An electric actuator is basically a geared motor. The motor can have various voltages and is the primary torque-generating component. To prevent heat damage from overwork or excessive current draw, electric actuator motors are usually equipped with a thermal overload sensor embedded in the motor windings. This sensor is wired in the series with the power source and opens the circuit. Should the motor be overheated, it then closes the circuit when the motor reaches a safe operating temperature.
An electric motor consists of an armature, and electrical winding, and a gear train. When power is supplied to the winding, a magnetic field is generated causing the armature to rotate. The armature will rotate as long as there is power to the windings. When the power is cut, the motor stops. Standard end of travel limit switches, which are necessary for an electric actuator, handle this task.
Electric actuators rely on a gear train coupled directly to the motor to enhance the motor torque and dictate the output speed of the actuator. The only way to change the output speed is to install a cycle length control module. This module allows an increase in cycle time only. If a decrease in cycle time is required, an alternate actuator with the desired cycle time and proper output torque must be used.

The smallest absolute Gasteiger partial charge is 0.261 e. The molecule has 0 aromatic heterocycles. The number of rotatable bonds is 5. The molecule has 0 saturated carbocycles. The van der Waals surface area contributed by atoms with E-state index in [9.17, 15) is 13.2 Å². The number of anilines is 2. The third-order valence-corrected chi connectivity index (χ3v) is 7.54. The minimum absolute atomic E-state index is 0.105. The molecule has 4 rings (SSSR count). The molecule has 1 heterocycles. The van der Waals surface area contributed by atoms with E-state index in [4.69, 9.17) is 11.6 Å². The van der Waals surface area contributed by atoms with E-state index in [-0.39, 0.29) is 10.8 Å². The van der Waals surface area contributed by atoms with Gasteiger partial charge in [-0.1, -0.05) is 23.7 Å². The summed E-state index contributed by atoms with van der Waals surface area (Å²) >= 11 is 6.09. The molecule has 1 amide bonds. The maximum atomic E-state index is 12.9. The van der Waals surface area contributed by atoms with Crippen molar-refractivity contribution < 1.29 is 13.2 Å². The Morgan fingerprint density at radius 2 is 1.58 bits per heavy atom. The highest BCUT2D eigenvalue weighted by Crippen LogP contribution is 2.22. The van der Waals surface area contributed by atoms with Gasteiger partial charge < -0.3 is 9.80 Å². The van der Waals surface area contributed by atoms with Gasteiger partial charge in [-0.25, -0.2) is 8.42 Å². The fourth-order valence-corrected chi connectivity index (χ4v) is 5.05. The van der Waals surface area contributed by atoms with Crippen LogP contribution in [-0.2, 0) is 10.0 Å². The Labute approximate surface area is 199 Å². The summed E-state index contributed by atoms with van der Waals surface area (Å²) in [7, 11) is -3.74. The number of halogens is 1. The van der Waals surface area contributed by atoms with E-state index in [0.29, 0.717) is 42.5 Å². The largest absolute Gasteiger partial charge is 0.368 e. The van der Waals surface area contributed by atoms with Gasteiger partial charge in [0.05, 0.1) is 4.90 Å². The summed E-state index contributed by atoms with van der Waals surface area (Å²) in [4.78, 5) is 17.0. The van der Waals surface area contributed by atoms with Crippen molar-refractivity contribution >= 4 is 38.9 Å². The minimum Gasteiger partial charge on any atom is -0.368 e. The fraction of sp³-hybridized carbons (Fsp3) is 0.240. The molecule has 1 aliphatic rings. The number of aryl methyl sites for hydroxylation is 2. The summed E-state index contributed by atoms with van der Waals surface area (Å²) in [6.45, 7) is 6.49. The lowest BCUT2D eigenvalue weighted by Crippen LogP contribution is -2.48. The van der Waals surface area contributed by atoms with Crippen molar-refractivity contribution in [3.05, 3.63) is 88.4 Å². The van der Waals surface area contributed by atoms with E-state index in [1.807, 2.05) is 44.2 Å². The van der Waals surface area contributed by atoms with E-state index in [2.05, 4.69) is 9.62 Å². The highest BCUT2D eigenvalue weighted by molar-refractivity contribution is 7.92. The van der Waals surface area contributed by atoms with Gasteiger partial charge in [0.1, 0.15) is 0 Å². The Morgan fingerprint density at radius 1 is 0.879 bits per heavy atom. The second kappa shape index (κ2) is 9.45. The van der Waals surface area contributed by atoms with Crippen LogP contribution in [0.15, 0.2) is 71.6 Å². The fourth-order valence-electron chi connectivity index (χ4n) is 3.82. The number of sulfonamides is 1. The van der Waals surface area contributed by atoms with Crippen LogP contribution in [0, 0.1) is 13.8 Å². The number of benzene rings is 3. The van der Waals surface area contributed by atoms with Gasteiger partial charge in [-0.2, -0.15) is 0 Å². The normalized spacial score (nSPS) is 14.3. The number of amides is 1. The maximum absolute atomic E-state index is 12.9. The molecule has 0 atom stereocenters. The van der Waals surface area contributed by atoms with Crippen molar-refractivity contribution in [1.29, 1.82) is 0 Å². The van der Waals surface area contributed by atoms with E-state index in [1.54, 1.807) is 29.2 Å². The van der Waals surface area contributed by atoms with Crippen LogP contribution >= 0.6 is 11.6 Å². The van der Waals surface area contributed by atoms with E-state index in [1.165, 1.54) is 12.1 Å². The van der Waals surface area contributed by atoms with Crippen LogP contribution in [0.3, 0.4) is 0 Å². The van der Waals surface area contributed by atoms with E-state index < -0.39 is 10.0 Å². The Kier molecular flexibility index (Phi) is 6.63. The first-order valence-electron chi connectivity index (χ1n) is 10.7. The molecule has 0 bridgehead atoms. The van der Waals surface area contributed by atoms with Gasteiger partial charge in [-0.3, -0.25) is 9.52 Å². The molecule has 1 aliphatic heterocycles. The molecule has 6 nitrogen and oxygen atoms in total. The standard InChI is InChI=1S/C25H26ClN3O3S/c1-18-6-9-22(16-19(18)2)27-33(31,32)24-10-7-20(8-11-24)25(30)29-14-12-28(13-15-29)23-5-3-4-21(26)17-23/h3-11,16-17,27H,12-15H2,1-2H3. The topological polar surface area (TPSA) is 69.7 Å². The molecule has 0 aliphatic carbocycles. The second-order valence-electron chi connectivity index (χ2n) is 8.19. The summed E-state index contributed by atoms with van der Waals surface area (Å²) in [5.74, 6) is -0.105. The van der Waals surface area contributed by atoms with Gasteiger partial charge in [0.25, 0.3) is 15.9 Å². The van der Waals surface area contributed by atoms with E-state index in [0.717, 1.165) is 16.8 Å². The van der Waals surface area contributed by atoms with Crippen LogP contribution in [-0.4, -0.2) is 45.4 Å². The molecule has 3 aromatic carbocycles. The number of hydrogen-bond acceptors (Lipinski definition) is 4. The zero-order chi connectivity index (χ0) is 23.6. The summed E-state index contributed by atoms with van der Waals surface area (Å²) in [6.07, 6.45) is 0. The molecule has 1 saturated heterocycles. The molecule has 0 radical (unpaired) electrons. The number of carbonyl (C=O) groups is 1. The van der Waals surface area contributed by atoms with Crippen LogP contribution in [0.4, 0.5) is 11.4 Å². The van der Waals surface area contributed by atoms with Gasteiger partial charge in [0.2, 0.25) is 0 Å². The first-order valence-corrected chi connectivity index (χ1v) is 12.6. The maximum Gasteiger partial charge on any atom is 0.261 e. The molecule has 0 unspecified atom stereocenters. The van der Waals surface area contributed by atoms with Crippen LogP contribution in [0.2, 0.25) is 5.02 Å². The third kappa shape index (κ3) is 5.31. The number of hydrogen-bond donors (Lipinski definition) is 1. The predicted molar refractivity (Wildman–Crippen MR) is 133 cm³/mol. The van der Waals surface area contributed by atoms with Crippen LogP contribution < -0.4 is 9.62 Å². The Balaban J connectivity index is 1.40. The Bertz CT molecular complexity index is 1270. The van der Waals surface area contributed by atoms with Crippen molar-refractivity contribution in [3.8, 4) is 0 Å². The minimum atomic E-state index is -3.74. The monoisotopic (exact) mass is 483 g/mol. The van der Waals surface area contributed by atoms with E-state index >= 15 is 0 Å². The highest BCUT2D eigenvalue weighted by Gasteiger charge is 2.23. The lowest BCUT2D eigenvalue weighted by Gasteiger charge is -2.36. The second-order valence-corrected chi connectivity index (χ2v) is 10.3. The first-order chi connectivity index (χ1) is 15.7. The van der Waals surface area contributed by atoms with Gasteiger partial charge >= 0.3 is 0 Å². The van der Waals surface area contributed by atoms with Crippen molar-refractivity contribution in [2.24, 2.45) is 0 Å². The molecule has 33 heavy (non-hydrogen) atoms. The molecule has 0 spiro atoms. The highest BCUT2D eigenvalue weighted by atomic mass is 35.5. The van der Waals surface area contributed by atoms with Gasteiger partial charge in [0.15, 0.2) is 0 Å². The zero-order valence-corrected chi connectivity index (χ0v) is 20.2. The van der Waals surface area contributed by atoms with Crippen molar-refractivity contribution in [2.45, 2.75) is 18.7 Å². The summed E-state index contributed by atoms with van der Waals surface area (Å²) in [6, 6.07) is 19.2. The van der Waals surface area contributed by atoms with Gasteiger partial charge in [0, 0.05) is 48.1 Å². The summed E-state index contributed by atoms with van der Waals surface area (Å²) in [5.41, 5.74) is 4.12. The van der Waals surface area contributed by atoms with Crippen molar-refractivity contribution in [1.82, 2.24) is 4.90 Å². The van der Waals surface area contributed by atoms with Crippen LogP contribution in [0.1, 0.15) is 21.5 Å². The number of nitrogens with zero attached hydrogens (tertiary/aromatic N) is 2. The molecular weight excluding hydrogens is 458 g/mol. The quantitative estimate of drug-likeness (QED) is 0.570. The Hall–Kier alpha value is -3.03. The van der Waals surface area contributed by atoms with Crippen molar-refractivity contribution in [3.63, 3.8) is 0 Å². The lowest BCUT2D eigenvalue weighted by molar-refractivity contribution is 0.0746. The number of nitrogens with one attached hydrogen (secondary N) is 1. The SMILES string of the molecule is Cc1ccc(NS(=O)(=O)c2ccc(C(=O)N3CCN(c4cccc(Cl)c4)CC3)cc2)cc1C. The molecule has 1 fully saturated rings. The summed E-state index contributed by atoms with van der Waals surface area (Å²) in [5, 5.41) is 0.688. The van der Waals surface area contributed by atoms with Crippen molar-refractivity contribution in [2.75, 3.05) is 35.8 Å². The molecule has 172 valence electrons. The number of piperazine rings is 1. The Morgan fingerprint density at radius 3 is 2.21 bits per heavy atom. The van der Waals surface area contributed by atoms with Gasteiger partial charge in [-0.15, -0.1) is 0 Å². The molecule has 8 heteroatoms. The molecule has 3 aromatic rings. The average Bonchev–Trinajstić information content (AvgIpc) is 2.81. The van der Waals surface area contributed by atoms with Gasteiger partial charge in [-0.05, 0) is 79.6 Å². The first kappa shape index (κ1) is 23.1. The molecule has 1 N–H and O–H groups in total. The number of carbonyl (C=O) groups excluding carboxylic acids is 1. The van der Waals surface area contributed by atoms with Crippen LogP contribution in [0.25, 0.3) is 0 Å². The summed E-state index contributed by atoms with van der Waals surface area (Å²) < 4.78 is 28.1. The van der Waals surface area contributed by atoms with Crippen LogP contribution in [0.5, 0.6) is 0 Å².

All our electric actuator models feature 2-SPDT switches, output torque, conduit size, torque switches (if applicable), and a heater (if applicable).
Remote locations, locations with no air supply, colder temperatures, larger valves
Remote locations, locations with no air supply, colder temperatures, smaller valves, low cost applications
Locations with no air supply, colder temperatures, larger valves, limited submergence applications
Locations with no air supply, smaller valves, OEM applications, low cost applications
Water and wastewater treatment, landfills, aquariums, chemical processing, swimming pools and water features, power plants, and mining applications.